Book you hid from your parents:
I truly can't think of any.
Book that changed your mind:
Martyr's Day by Michael Kelly, the war correspondent who died in Iraq in 2003. I remember when he died, in the first days of the Iraq war, I was feeling very piqued at all the correspondents so keen on being "embedded" with the troops; to me, their eagerness felt like approval of that war, of which I did not approve. Then, years later, doing research for the early 1990s section of Blue Hours, I read Martyr's Day, Kelly's chronicle of the first Gulf War and the people he met during his year in the Persian Gulf. It is an incredibly humane, clear-sighted book, and through it I was able to truly understand that a journalist's urge to follow a war doesn't necessarily signal tacit approval of that war, and that this man risked--and ultimately gave--his life to find out the truth on the ground.
Favorite line from a book:
"It's a sad day when you find out that it's not accident or time or fortune but just yourself that kept things from you." --Lillian Hellman, Pentimento
Hellman is a great one for insightful quips, and the tone of this one sums up what I love about the autobiographical pieces that make up Pentimento, each one rich with her straightforward wisdom, humor and insight.
Five books you'll never part with:
Austerlitz by W.G. Sebald, for the growing power of that classic Sebald narrative voice, and for the way he tells a story of memory, loss and the Holocaust through a meditation on buildings and architecture.
The Inheritance of Loss by Kiran Desai, for her ability to tell an ultimately tragic story while staying true to the small daily moments of comic absurdity that are inseparable from our humanity.
The Transit of Venus by Shirley Hazzard, for the sweeping beauty of the saga she created and the carefully placed plot twists that leave you spinning in the last pages.
The Known World by Edward P. Jones, for the sheer completeness of the world he has created, telling a complex and painful story from multiple angles in a way that feels utterly real and, to me, unforgettable.
The Door by Magda Szabo, for the way she creates a page-turner out of a woman's relationship with her cleaning lady and her neighbors.
Book you most want to read again for the first time:
Station Eleven by Emily St. John Mandel. I have read it multiple times, captivated by the way she creates suspense around an apocalyptic event while retaining the basic tension of human relationships: love (between siblings, spouses, parents and children), secrets and power struggles. The world she creates is at once strange and familiar, and I remember the feeling of reading those opening pages for the first time, absolutely captivated, not knowing what was going to happen.
Dancing Hands: How Teresa Carreño Played the Piano for President Lincoln by Margarita Engle, illus. by Rafael López (Atheneum, $17.99 hardcover, 40p., ages 4-8, 9781481487405, August 27, 2019)
"When Teresa was a little girl in Venezuela, Mamá sang lullabies while Papá showed Teresita how to let her happy hands dance across all the beautiful dark and light keys of a piano." The opening line from Dancing Hands: How Teresa Carreño Played the Piano for President Lincoln sets both the stage and the mood for this picture-book portrait of a great but largely forgotten performer in her youthful prime.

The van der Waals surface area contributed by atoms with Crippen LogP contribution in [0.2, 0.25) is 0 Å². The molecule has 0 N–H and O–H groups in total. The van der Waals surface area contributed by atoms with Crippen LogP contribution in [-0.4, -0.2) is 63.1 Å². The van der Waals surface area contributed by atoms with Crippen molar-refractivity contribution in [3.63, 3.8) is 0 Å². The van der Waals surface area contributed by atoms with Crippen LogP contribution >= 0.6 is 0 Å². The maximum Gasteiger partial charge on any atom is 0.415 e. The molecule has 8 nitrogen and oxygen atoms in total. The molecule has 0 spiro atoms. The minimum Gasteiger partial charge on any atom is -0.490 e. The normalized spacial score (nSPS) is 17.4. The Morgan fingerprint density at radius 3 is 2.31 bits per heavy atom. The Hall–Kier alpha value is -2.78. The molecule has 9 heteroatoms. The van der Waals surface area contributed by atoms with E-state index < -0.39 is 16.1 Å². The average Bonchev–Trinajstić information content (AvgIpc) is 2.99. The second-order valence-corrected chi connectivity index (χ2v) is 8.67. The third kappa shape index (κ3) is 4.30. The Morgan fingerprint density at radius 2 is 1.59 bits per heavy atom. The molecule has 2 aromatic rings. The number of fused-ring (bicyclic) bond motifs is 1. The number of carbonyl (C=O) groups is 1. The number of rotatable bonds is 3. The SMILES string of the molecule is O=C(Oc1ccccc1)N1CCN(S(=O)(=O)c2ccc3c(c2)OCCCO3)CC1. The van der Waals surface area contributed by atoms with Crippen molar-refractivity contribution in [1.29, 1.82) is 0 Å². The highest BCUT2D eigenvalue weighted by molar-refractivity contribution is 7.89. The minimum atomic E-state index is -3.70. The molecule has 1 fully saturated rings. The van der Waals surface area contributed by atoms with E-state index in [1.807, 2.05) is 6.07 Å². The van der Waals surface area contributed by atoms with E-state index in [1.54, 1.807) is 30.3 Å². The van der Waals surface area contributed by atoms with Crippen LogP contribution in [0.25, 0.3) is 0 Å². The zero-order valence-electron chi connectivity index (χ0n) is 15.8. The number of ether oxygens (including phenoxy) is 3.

By age six, Teresa Carreño (1853-1917) could compose music; at seven she performed at a cathedral. When she was eight, war broke out in Venezuela, so Carreño's father took the family by ship to New York City to escape the violence and begin their lives again. But the United States wasn't a nation at peace either--the Civil War was raging. Still, Carreño and her family were safe in New York, and their apartment had a piano. Soon Carreño, who was becoming known as "the Piano Girl," was playing with orchestras and invited to perform near and far, most dauntingly and climactically for President Abraham Lincoln and his family at the White House.
Although Dancing Hands is a story of triumph, Margarita Engle doesn't gloss over the darker circumstances--historical and personal--that surrounded Carreño's artistic rise. In her acknowledgments, Engle cites no writings by Carreño among her source materials, but the author's extrapolations about the young musician's feelings are all plausible, as well as timelessly understandable. After immigrating to the United States, Carreño senses that "all around her, curious strangers stared and whispered, as if her whole family belonged in a museum of oddities." And she wonders how she can "ever play happy songs again in this unfamiliar country where she did not know a single friend."
Rafael López's digitally assembled mixed-media art is like a reflection of Carreño's emotional topography: he adapts his palette to suit her state of mind. López also turns to fantastical imagery to show music's transcendent power. The red room where Carreño performs at the White House becomes a forest in which musical notes float as the president sits back in his chair, eyes closed, and takes in the miracle of her playing.
An author's note offers a brief look at Carreño's adult life, which was distinguished by performing, composing, singing and a scandal too delicious not to report here: she returned to her native Venezuela only once because its citizens were appalled that she had married and divorced three times before she settled down with her fourth and final husband. --Nell Beram, freelance writer and YA author
Shelf Talker: This picture-book portrait of the Venezuela-born piano prodigy Teresa Carreño harbors music in its words and images.